Less traffic in Palo Alto? City greenlights plan to synchronize traffic signals

PALO ALTO, Calif. (KGO) -- Drivers who rely on University Avenue to commute between Middlefield Road and the Dumbarton Bridge in Palo Alto should soon see some major traffic improvements.

The City of Palo Alto recently announced plans to synchronize traffic signals across more than a dozen city blocks.

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The effort to alleviate traffic will start with a traffic count. Agencies will then reprogram traffic lights to synch up for better traffic flow.

The City of Palo Alto estimates 26,000 drivers use University Avenue daily.

On Thursday afternoon, ABC7 News drove along the arterial avenue in bumper to bumper traffic.

The new multi-agency program would cut the amount of time drivers spend in traffic jams by up to 40 percent.

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"When I moved here, it was not a problem," said John Guislin, who has lived here for 20 years. "In the past five or six years, it's gotten dramatically difficult for people to get out of their driveways because traffic is just stopped in both directions in front of their homes."

Guislin lives along Middlefield Road. Fourteen traffic lights along University Avenue between Guislin's street and the Dumbarton Bridge will be part of this program change.

The city's chief communications officer, Claudia Keith, said Palo Alto, East Palo Alto and California Department of Transportation have separately had their own traffic lights synced. However, for the first time, the three agencies will be in coordination to get drivers through quickly.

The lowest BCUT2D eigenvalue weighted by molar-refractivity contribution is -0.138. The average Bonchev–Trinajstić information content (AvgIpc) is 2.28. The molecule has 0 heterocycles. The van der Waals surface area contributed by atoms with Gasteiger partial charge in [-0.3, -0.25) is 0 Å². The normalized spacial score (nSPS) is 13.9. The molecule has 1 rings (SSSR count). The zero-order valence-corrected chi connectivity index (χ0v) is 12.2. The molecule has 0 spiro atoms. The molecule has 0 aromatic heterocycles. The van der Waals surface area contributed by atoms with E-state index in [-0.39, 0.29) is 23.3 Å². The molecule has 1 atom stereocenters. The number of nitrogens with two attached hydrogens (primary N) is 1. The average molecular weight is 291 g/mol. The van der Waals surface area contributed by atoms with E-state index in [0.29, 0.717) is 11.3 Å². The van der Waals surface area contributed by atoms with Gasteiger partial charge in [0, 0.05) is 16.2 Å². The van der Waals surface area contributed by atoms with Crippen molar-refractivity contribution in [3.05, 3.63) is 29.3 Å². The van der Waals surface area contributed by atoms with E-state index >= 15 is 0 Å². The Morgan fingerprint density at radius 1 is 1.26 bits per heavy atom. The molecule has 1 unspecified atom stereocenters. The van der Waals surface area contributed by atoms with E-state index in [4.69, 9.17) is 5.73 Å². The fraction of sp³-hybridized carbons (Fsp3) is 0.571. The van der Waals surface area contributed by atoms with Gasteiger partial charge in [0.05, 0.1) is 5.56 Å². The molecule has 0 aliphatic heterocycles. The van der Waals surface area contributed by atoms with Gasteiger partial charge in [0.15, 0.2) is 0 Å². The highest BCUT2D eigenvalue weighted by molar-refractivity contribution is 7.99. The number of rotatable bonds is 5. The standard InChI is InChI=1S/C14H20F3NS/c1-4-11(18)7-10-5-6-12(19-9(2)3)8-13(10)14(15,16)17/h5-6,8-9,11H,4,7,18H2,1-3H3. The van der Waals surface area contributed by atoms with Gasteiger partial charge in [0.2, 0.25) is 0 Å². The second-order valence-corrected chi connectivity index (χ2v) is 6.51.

The project got the green light and more than $81,000 in grant money from the Metropolitan Transportation Commission. The City of Palo Alto will also contribute to the traffic alleviation effort.

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However, not everyone is convinced there is a traffic problem.

"I think some of our reports of traffic are really exaggerated," Palo Alto Mayor Liz Kniss said during Monday night's City Council meeting.

Kniss maintained her 5 p.m. drive out of town encounters little traffic. She suggested drivers instead try alternate routes and avoid University Avenue.

"I think if you are willing to try alternate routes -- not go your normal route -- I think you'll find that the traffic is not as overwhelming as you might think," Kniss said.

However, Guislin said doing so has put more cars on residential roads that aren't equipped to handle that amount of traffic.

The city anticipates the entire project will take about a year. City leaders don't anticipate any construction disruption.
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